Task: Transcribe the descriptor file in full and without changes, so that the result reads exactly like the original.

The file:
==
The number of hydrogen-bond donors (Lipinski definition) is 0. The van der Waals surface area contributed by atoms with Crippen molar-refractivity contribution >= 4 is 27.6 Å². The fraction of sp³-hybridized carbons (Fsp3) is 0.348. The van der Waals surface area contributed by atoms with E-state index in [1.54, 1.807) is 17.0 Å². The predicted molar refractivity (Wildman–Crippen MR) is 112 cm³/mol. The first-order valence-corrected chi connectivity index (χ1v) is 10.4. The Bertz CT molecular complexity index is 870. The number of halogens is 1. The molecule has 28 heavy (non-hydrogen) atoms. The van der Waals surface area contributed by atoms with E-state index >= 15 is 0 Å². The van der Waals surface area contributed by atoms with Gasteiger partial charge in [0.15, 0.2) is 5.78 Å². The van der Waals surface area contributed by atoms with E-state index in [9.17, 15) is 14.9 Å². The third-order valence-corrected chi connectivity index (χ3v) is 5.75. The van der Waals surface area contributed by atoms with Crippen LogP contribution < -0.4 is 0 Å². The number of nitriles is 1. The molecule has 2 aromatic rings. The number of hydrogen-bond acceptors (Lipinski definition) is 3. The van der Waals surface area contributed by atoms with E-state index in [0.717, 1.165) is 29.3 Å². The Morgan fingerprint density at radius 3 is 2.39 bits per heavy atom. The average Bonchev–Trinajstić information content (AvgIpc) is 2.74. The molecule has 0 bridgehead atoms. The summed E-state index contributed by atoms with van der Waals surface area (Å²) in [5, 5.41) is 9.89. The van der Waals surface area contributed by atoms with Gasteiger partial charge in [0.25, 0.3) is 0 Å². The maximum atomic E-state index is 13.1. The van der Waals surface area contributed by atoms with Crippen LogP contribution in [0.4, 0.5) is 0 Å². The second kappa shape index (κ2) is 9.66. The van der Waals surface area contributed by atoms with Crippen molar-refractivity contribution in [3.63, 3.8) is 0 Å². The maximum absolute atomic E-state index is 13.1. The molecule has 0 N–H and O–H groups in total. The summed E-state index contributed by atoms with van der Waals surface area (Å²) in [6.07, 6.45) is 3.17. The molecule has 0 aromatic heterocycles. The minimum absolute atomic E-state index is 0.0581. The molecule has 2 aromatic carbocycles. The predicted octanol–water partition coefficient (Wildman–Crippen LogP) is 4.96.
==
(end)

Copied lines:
The number of hydrogen-bond donors (Lipinski definition) is 0. The van der Waals surface area contributed by atoms with Crippen molar-refractivity contribution >= 4 is 27.6 Å². The fraction of sp³-hybridized carbons (Fsp3) is 0.348. The van der Waals surface area contributed by atoms with E-state index in [1.54, 1.807) is 17.0 Å². The predicted molar refractivity (Wildman–Crippen MR) is 112 cm³/mol. The first-order valence-corrected chi connectivity index (χ1v) is 10.4. The Bertz CT molecular complexity index is 870. The number of halogens is 1. The molecule has 28 heavy (non-hydrogen) atoms. The van der Waals surface area contributed by atoms with E-state index >= 15 is 0 Å². The van der Waals surface area contributed by atoms with Gasteiger partial charge in [0.15, 0.2) is 5.78 Å². The van der Waals surface area contributed by atoms with E-state index in [9.17, 15) is 14.9 Å². The third-order valence-corrected chi connectivity index (χ3v) is 5.75. The van der Waals surface area contributed by atoms with Crippen LogP contribution < -0.4 is 0 Å². The number of nitriles is 1. The molecule has 2 aromatic rings. The number of hydrogen-bond acceptors (Lipinski definition) is 3. The van der Waals surface area contributed by atoms with E-state index in [0.717, 1.165) is 29.3 Å². The Morgan fingerprint density at radius 3 is 2.39 bits per heavy atom. The average Bonchev–Trinajstić information content (AvgIpc) is 2.74. The molecule has 0 bridgehead atoms. The summed E-state index contributed by atoms with van der Waals surface area (Å²) in [5, 5.41) is 9.89. The van der Waals surface area contributed by atoms with Gasteiger partial charge in [0.25, 0.3) is 0 Å². The maximum atomic E-state index is 13.1. The van der Waals surface area contributed by atoms with Crippen LogP contribution in [0.4, 0.5) is 0 Å². The second kappa shape index (κ2) is 9.66. The van der Waals surface area contributed by atoms with Crippen molar-refractivity contribution in [3.63, 3.8) is 0 Å². The maximum absolute atomic E-state index is 13.1. The molecule has 0 N–H and O–H groups in total. The summed E-state index contributed by atoms with van der Waals surface area (Å²) in [6.07, 6.45) is 3.17. The molecule has 0 aromatic heterocycles. The minimum absolute atomic E-state index is 0.0581. The molecule has 2 aromatic carbocycles. The predicted octanol–water partition coefficient (Wildman–Crippen LogP) is 4.96.